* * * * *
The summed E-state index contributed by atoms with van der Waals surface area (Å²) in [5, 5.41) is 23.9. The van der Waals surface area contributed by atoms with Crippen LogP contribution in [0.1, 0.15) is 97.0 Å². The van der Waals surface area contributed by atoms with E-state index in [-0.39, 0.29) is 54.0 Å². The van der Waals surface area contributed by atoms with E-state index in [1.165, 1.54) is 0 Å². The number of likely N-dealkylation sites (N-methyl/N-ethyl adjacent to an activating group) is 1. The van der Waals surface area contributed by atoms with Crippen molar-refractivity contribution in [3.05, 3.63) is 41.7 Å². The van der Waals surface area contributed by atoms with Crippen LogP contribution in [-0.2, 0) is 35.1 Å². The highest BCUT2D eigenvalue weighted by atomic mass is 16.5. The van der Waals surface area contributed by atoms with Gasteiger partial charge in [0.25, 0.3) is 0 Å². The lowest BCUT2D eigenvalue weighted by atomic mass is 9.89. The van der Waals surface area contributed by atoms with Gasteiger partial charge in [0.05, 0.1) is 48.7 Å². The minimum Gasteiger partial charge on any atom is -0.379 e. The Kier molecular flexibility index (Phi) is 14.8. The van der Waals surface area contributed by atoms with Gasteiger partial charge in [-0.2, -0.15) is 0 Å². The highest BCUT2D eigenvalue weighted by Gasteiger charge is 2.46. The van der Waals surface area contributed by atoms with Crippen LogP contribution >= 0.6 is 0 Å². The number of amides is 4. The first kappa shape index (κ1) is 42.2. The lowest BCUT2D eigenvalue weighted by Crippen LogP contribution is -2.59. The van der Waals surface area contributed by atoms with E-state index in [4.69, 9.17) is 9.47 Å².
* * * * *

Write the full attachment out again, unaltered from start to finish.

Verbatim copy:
The summed E-state index contributed by atoms with van der Waals surface area (Å²) in [5, 5.41) is 23.9. The van der Waals surface area contributed by atoms with Crippen LogP contribution in [0.1, 0.15) is 97.0 Å². The van der Waals surface area contributed by atoms with E-state index in [-0.39, 0.29) is 54.0 Å². The van der Waals surface area contributed by atoms with E-state index in [1.165, 1.54) is 0 Å². The number of likely N-dealkylation sites (N-methyl/N-ethyl adjacent to an activating group) is 1. The van der Waals surface area contributed by atoms with Crippen molar-refractivity contribution in [3.05, 3.63) is 41.7 Å². The van der Waals surface area contributed by atoms with Crippen LogP contribution in [-0.2, 0) is 35.1 Å². The highest BCUT2D eigenvalue weighted by atomic mass is 16.5. The van der Waals surface area contributed by atoms with Gasteiger partial charge in [0.25, 0.3) is 0 Å². The lowest BCUT2D eigenvalue weighted by atomic mass is 9.89. The van der Waals surface area contributed by atoms with Gasteiger partial charge in [0.05, 0.1) is 48.7 Å². The minimum Gasteiger partial charge on any atom is -0.379 e. The Kier molecular flexibility index (Phi) is 14.8. The van der Waals surface area contributed by atoms with Gasteiger partial charge in [-0.2, -0.15) is 0 Å². The highest BCUT2D eigenvalue weighted by Gasteiger charge is 2.46. The van der Waals surface area contributed by atoms with Crippen LogP contribution >= 0.6 is 0 Å². The number of amides is 4. The first kappa shape index (κ1) is 42.2. The lowest BCUT2D eigenvalue weighted by Crippen LogP contribution is -2.59. The van der Waals surface area contributed by atoms with E-state index in [4.69, 9.17) is 9.47 Å².